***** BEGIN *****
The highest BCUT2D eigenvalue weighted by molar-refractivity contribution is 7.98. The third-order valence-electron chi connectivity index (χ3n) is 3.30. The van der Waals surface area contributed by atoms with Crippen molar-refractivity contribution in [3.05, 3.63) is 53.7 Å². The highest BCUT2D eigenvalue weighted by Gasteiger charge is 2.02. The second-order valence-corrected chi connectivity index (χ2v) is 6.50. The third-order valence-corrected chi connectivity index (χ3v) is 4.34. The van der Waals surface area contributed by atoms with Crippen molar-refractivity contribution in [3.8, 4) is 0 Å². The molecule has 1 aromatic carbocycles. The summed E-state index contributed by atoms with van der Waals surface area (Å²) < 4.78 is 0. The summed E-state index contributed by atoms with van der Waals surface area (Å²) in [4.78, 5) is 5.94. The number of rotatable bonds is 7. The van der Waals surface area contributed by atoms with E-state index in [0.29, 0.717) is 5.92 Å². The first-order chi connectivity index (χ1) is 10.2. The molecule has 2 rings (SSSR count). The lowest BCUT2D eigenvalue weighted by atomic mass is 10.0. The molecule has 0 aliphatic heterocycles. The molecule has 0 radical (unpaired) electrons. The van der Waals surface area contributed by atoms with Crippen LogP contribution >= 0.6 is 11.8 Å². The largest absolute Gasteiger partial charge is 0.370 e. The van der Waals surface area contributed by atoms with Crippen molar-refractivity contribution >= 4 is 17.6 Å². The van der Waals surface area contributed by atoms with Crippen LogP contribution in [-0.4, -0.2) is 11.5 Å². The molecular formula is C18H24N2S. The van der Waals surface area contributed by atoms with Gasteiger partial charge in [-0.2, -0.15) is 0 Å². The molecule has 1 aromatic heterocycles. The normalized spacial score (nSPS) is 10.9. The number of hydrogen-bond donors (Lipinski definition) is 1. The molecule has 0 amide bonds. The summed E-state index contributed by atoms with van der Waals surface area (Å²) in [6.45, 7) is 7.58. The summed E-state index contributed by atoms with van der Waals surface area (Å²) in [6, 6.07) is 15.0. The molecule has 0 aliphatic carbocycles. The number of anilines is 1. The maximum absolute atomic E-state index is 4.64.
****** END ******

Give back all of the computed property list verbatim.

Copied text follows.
The highest BCUT2D eigenvalue weighted by molar-refractivity contribution is 7.98. The third-order valence-electron chi connectivity index (χ3n) is 3.30. The van der Waals surface area contributed by atoms with Crippen molar-refractivity contribution in [3.05, 3.63) is 53.7 Å². The highest BCUT2D eigenvalue weighted by Gasteiger charge is 2.02. The second-order valence-corrected chi connectivity index (χ2v) is 6.50. The third-order valence-corrected chi connectivity index (χ3v) is 4.34. The van der Waals surface area contributed by atoms with Crippen molar-refractivity contribution in [3.8, 4) is 0 Å². The molecule has 1 aromatic carbocycles. The summed E-state index contributed by atoms with van der Waals surface area (Å²) < 4.78 is 0. The summed E-state index contributed by atoms with van der Waals surface area (Å²) in [4.78, 5) is 5.94. The number of rotatable bonds is 7. The van der Waals surface area contributed by atoms with E-state index in [0.29, 0.717) is 5.92 Å². The first-order chi connectivity index (χ1) is 10.2. The molecule has 2 rings (SSSR count). The lowest BCUT2D eigenvalue weighted by atomic mass is 10.0. The molecule has 0 aliphatic heterocycles. The molecule has 0 radical (unpaired) electrons. The van der Waals surface area contributed by atoms with Crippen LogP contribution >= 0.6 is 11.8 Å². The largest absolute Gasteiger partial charge is 0.370 e. The van der Waals surface area contributed by atoms with Crippen molar-refractivity contribution >= 4 is 17.6 Å². The van der Waals surface area contributed by atoms with Crippen LogP contribution in [-0.4, -0.2) is 11.5 Å². The molecular formula is C18H24N2S. The van der Waals surface area contributed by atoms with Gasteiger partial charge in [-0.2, -0.15) is 0 Å². The molecule has 1 aromatic heterocycles. The normalized spacial score (nSPS) is 10.9. The number of hydrogen-bond donors (Lipinski definition) is 1. The molecule has 0 amide bonds. The summed E-state index contributed by atoms with van der Waals surface area (Å²) in [6.45, 7) is 7.58. The summed E-state index contributed by atoms with van der Waals surface area (Å²) in [6, 6.07) is 15.0. The molecule has 0 aliphatic carbocycles. The number of anilines is 1. The maximum absolute atomic E-state index is 4.64.